PictureComing in with a standard TV image ratio of 1.33:1, Law & Order doesn't look too bad at all. Sure, there is a little shabbiness to some background objects, such as law books on a judge's shelf, or people seated around the courtroom, but the colour, depth, detail and clarity is picked up well by the transfer, ensuring a pretty enjoyable picture throughout. With some reassuringly deep blacks and a robust sense of framing, each show looks cinematic and well-balanced. There is a thin sheen of grain evident but, on the whole, the picture is warm and well-produced.
SoundIt may be blessed with a DD 5.1 mix, but this Law & Order release doesn't deliver anywhere near the surround sound quality you might have hoped for. Whilst dialogue and score are presented fairly well, with no acoustic discrepancies to speak of, the effect is purely of the frontal variety, with only the most minimal of ambience picked up by the rears. Voices are crisp and clear, and the soundscape, as limited as it is, has a warmth that is always engaging. Stereo separation across the front is barely felt, with only the occasional voice, car horn or door closing making any impact.
If it wasn't tagged as a 5.1 track, this would be perfectly acceptable. From a full-surround viewpoint, this is considerably sub-par.
ExtrasBesides previews for Munich, Miami Vice and the range of Law & Order shows on DVD, this release offers us a smattering of deleted scenes, which don't really add much to the grand scheme of things, a series cross-over episode called “Night”, which, despite being a good episode in its own right, will only have any particular resonance if you are a fan of the Special Victims Unit spin-off, and a very brief featurette called A Different Look At Law & Order. Lasting for only 6.32 mins, this slight series overview contains interviews with Neuwirth, Carlson, Scott Cohen, Kirk Acevedo, the late Jerry Orbach and Fred Dalton Thompson. With most of its running time taken up with clips from the show, this is very light, one-watch-only stuff. And immediately forgettable. The participants do, however, offer a nice tribute to Jerry Orbach.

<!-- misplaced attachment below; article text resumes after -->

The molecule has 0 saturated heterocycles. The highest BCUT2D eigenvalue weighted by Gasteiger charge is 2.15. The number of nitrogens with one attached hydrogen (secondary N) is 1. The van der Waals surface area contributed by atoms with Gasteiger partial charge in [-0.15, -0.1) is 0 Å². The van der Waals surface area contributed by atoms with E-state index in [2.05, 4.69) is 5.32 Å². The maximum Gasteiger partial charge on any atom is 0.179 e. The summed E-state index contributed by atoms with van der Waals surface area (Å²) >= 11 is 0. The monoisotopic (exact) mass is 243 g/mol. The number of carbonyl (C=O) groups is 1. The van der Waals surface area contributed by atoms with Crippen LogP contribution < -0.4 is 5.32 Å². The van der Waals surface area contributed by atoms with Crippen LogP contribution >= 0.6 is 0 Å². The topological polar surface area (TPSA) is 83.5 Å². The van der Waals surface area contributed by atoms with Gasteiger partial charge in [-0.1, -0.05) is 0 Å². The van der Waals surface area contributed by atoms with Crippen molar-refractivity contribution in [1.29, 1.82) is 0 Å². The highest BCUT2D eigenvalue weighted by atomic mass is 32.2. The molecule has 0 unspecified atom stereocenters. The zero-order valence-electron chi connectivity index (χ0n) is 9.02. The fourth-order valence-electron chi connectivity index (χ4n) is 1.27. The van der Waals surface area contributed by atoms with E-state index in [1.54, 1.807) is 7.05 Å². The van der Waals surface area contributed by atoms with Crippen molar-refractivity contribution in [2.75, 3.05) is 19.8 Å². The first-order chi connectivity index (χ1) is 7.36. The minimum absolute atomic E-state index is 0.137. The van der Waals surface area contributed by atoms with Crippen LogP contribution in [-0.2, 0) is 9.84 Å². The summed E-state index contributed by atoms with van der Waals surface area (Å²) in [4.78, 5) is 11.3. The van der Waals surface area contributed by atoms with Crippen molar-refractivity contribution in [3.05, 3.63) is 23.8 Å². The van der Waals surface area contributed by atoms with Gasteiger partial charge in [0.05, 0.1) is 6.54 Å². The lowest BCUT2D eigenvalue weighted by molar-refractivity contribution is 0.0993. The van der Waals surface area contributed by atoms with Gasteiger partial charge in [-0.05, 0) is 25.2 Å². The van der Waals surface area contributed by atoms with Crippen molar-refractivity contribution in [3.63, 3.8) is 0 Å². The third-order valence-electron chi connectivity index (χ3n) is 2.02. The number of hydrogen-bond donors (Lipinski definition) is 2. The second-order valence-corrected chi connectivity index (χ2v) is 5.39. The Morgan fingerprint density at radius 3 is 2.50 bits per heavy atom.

But, as ever with these types of TV boxsets, the real deal is the show itself. So, the lack of any prime extras is not at all surprising.
VerdictLaw & Order: Trial By Jury is a great little show. As I've already said, I'm no lover of legal dramas, but I still found each and every episode compelling, interesting and well produced. The acting is consistent and the writing is excellently lean and full of juicy dialogue. A cool show to shove on late at night for a bit of a courtroom-fix. The AV quality allows for a pretty decent picture, but sound that, whilst clear and sharp, doesn't exactly fulfil the promise of its surround specification. Extras are thin on the ground, but the package is still recommended. And, besides, it's always nice to have the entire set of something in one go, without having to wait around for season 2, or 3, or whatever.
My verdict is ... it's a winner. Case closed.
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